This course is designed to develop your skills and ability to lead and co-ordinate creativity and innovation through both theoretical and practical learning. As an MA Innovation Management student, you will learn how to envision desirable alternative futures and foster creative mindsets (for individuals and within teams) to build agility and resilience in the face of uncertainty. You will learn to work independently and collaboratively, developing your ability to lead diverse teams and to thrive through collective engagement, harnessing empathy, criticality and creative friction to generate and deliver sustainable innovation practices and solutions.
The course begins by introducing the contrasting theories, discourses and practices which inform and influence innovation management, challenging you to engage critically and creatively with these bodies of knowledge. As you progress through the course you will engage in a collaborative project with your peers at Central Saint Martins, where you will explore multi and trans-disciplinary co-operation, undertake a live client-led brief with an external partner, and explore how to situate your practice through either a placement or field study in professional environments. The course culminates in a final project that brings together your research and insights to apply and articulate your innovation management proposal, disseminating your work through a range of formats including an extended journal article and collaborative cohort-wide externally-facing events.
On this course you will encounter a range of academic disciplines, approaches and frameworks, including organisational science, sociology, anthropology, philosophy, regenerative design, service design and design strategies – to help deepen and broaden your inquiry and ability to foster and lead innovation in complex organisations and contexts.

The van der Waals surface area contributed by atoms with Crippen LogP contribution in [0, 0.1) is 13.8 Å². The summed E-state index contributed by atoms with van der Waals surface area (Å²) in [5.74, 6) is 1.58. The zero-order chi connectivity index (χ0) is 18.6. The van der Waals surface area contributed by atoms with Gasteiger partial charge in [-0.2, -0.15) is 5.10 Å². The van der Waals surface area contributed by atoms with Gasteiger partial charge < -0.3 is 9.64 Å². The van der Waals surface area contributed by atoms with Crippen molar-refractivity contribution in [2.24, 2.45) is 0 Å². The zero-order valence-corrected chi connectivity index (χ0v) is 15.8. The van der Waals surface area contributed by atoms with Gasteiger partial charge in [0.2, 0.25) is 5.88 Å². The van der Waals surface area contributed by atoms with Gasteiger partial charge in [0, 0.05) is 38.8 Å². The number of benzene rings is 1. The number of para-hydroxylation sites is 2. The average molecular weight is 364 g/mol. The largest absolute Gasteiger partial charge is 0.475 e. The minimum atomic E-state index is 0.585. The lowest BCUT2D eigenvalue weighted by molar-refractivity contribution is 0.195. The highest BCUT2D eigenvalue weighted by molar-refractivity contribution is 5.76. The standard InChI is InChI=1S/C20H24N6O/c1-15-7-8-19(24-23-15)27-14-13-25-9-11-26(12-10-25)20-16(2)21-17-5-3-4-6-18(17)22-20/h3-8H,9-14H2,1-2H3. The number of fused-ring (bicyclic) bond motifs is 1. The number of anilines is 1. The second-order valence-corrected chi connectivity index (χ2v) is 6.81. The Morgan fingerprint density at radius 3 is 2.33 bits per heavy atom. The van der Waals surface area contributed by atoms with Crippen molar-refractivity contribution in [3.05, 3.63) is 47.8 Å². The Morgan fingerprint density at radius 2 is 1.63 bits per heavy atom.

Unit 1: Exploring Innovation (40 credits)
Unit 1 equips you with the foundational knowledge and skills to approach and navigate complex briefs. The unit begins with a rapid, critical review of contrasting views innovation, innovation management, design and design thinking, drawing upon academia and practice, challenging you to engage with conventional and more radical perspectives including foresight and speculative futures. Speakers from cutting-edge fields such as bio-design and global sustainable fashion help explore how innovation management can be reframed as a creative practice in its own right. The second part of the unit is a service innovation project, that develops your critical understanding of service innovation and design, and introduces collaborative approaches to problem-solving and innovation.
Unit 2: Collaborative Practices for Common Good (20 credits)
Unit 2 provides an opportunity to collaborate with students from other postgraduate courses across CSM to work on a challenge-based project. The unit requires you to engage with how your specialist knowledges and skillsets can be applied in support of a specific societal or environmental challenge as part of an interdisciplinary collaborative team, harnessing creative thinking, critical judgement and creative output. It is an opportunity to be fully situated within the art college environment, both digital and physical, and to work alongside students from creative arts and design courses in imagining and implementing innovative responses to an assigned challenge.
Unit 3: Imagining Futures and Situating Innovation (60 Credits)